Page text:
“Ultimately the trophies are nice, the bit of money I've earned has been lovely, but it's the people that I got to hang around with and meet in this environment," he explains.
“Playing with Seve (Ballesteros), José María Olazábal, Tiger (Woods) and most of the world's greatest players in their prime is what I will remember when I look back on my golfing life.
“It won't be so much winning (the BMW PGA Championship) at Wentworth, which was my proudest moment. It's the people I got to do it next to. I've mixed with my heroes for a lot of my life.”
For the first time in 28 years, Howell does not have full playing privileges this season on the DP World Tour after missing out on reclaiming his card via the Final Stage of Qualifying School in November.
While that is a source of disappointment, the Chairman of the DP World Tour’s Player Committee is still anticipating continuing to play an active role in the sport that has held such a pivotal role in his life.
Where I get the opportunity to play some tournaments this year, whether it be on the Challenge Tour or the DP World Tour, I will.
“I questioned whether (remaining chairman) was the right thing or whether I wanted to, having lost my card, but fundamentally any involvement in this great Tour for me is a privilege, so I'm going to carry on with that,” he says.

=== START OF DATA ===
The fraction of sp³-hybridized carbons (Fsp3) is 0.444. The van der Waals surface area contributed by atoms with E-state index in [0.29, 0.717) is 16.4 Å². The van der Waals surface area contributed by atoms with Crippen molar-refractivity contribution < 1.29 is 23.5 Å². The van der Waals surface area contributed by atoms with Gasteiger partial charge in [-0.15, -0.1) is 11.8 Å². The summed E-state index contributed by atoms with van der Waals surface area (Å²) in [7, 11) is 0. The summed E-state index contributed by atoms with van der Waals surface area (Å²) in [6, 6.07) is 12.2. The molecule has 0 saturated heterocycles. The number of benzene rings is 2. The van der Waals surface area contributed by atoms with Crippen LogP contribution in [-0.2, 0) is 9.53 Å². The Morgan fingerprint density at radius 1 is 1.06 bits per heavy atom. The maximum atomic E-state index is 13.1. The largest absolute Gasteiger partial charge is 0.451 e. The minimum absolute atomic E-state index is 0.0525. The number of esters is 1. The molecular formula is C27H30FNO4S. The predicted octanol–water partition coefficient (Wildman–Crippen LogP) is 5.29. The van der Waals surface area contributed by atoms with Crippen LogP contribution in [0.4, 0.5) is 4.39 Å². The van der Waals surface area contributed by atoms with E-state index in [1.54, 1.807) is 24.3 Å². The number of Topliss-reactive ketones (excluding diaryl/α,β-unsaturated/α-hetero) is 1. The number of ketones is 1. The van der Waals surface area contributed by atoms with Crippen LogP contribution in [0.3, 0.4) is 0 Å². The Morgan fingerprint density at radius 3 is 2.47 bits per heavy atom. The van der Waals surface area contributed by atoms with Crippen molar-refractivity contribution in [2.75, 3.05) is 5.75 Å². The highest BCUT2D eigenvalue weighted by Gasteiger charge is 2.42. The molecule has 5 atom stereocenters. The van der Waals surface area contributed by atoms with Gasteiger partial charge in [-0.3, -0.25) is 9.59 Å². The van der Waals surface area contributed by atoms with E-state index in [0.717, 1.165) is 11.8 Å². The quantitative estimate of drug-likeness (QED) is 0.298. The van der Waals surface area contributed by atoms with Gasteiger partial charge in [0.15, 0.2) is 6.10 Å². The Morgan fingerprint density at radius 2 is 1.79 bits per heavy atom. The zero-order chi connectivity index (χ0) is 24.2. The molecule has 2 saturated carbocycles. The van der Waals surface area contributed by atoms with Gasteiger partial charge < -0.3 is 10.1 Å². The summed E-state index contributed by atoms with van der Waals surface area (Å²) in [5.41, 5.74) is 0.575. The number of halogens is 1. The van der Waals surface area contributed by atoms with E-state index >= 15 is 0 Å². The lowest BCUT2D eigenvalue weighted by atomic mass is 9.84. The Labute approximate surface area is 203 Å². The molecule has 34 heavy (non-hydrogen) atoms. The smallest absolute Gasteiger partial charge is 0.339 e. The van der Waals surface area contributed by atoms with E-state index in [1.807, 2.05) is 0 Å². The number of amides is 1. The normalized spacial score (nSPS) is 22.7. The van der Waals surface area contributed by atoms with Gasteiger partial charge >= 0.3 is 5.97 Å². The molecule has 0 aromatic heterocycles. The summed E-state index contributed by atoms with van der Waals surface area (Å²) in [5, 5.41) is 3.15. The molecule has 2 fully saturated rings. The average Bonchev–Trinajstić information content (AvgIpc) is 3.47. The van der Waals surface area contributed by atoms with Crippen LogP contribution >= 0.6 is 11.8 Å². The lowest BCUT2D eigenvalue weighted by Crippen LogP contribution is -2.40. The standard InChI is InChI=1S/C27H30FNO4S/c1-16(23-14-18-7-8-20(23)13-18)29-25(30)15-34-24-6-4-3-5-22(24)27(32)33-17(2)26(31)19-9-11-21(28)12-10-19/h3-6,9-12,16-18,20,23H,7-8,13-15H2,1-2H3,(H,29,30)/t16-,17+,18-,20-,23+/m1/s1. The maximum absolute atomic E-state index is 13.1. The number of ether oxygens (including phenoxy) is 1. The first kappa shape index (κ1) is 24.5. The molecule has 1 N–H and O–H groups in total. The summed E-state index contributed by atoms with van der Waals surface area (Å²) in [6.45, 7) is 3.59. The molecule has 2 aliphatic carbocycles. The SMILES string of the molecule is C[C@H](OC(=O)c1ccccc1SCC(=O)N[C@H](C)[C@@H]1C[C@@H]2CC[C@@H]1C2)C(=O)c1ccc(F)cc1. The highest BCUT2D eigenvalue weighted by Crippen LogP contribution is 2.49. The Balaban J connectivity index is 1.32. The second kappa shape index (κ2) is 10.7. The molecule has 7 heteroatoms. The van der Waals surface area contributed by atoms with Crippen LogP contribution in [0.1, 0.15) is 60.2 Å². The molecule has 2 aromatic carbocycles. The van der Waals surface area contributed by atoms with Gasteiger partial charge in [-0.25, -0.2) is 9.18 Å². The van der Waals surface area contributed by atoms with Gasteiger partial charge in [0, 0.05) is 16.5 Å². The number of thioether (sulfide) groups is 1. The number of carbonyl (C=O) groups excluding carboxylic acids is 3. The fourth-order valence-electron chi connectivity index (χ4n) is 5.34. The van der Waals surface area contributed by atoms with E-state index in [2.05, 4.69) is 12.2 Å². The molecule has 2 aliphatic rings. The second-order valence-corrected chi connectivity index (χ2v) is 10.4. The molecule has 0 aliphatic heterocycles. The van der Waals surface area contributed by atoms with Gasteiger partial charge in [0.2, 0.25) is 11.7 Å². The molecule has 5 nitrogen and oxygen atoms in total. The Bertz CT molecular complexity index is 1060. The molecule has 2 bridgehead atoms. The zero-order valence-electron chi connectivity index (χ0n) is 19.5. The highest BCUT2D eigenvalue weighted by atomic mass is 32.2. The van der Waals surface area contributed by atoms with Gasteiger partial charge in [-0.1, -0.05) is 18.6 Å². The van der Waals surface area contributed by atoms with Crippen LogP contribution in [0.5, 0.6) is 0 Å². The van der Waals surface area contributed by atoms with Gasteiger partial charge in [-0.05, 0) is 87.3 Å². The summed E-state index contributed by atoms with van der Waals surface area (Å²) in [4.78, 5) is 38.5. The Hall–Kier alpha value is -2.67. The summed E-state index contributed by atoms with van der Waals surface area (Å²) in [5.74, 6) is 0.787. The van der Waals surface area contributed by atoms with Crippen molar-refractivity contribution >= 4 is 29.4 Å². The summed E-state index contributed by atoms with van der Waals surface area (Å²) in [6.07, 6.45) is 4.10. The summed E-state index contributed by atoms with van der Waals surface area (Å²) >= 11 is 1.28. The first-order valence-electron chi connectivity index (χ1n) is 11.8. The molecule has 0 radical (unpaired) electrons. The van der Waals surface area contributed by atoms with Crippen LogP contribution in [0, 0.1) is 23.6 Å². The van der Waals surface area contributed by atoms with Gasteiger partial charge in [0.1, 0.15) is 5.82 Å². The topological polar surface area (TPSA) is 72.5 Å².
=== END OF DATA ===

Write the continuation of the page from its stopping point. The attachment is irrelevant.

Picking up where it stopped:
“For a good number of years, though, I've done odds and sods of TV along the way, very fortunately.
“That's ramped up this coming year. So, my main focus is to see where I can go with a TV career going forward while also acknowledging that I am a golfer at heart. If I still had a card, I'd still be doing that over the TV.
“I am a golfer, it's as simple as that. So, where I get the opportunity to play some tournaments this year, whether it be on the Challenge Tour or the DP World Tour, I will.
“Fortunately, I've won a few tournaments, so I can play in at least three of those this year that I've formally won. So, I'll take the opportunities when they come along to get back out there and see if my game can improve from where it's been the last couple of years.
“I’ll be looking to keep in shape and keep active golfing wise to see what happens when the Legends Tour comes along the following year in 2025 and see where my life is at the point that I turn 50."